In this Elder Law Minute, Wes Coulson discusses two Latin terms commonly used in estate planning.
Hello, class! Today is a Latin lesson. Why a Latin lesson? Well, because in estate planning documents there are two very commonly found Latin expressions and it’s important and helpful to understand what they mean. The two that I’m talking about are “per stirpes” (stirpes, not stripes) and “per capita.” So what do those mean?
“Per stirpes” basically means follow down the family tree. If I have three children and I leave my estate to them per stirpes, if when I die all three children are living then they’re going to get a third a piece. If one of them has died before me, then we’re going to look down that branch of the family tree and if they have any surviving children, let’s say the one that died left three children, then their three children are each going to get a third of the one third share that their parent would have received if living. If one has died and they don’t have any children, if you can’t go down the family tree you go across. In that instance, the other two children would just get a half a piece instead of a third.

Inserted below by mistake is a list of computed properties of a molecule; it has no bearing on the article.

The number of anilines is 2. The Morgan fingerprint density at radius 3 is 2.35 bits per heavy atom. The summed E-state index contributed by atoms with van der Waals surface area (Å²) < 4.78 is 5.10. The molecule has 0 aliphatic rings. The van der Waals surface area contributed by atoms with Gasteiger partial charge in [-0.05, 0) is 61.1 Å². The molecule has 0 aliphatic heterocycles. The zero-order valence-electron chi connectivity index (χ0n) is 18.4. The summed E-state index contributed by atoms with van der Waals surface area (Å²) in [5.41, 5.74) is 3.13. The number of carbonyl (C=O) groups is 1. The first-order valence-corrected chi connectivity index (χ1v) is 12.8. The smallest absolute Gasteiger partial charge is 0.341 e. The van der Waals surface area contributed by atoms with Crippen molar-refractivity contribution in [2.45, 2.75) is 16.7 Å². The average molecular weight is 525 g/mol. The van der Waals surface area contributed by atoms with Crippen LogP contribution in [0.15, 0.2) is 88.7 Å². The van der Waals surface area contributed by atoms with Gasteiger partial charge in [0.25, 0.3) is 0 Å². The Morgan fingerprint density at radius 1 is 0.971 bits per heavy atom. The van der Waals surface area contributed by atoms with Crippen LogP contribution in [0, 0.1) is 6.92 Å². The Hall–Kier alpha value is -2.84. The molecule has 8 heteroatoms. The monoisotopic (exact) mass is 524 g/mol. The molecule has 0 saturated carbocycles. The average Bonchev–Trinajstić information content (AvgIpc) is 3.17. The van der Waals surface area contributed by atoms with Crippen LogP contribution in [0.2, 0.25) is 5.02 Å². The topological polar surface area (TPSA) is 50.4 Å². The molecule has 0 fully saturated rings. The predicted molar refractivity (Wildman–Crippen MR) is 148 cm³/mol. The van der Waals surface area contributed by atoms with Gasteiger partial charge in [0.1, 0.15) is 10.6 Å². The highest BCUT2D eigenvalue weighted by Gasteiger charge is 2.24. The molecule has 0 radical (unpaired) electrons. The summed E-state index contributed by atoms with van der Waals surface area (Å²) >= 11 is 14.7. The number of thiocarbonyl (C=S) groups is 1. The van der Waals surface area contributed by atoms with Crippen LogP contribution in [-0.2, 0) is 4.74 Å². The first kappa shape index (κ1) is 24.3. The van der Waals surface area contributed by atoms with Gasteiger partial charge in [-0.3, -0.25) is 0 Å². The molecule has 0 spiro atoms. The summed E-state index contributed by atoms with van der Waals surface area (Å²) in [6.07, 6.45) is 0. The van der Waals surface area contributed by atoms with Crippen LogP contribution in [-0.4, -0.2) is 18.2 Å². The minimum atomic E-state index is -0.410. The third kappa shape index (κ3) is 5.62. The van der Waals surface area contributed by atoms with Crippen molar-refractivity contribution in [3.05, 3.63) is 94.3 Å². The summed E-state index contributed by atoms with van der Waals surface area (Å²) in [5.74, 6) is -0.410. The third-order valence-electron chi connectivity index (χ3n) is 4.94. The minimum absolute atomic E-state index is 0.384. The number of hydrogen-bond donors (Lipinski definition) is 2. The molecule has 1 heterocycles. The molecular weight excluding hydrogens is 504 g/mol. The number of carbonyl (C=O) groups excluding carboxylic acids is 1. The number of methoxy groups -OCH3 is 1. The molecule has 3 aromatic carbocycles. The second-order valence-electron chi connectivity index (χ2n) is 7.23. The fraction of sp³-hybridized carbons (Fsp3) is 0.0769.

“Per capita” – Let’s say that I want to leave something to my grandchildren and I’m blessed and I have 14 grand children, and I don’t want to go down to great-grandchildren because that may be 37 people, so I leave it to my 14 grandchildren per capita. So, what that means is if one of my grandchildren dies before me, it doesn’t bounce down anything else. It just means now there are 13 shares rather than 14.
“Per capita” – If somebody dies, it falls out and there are less shares.
“Per stirpes” – If somebody dies, it goes down the family tree.
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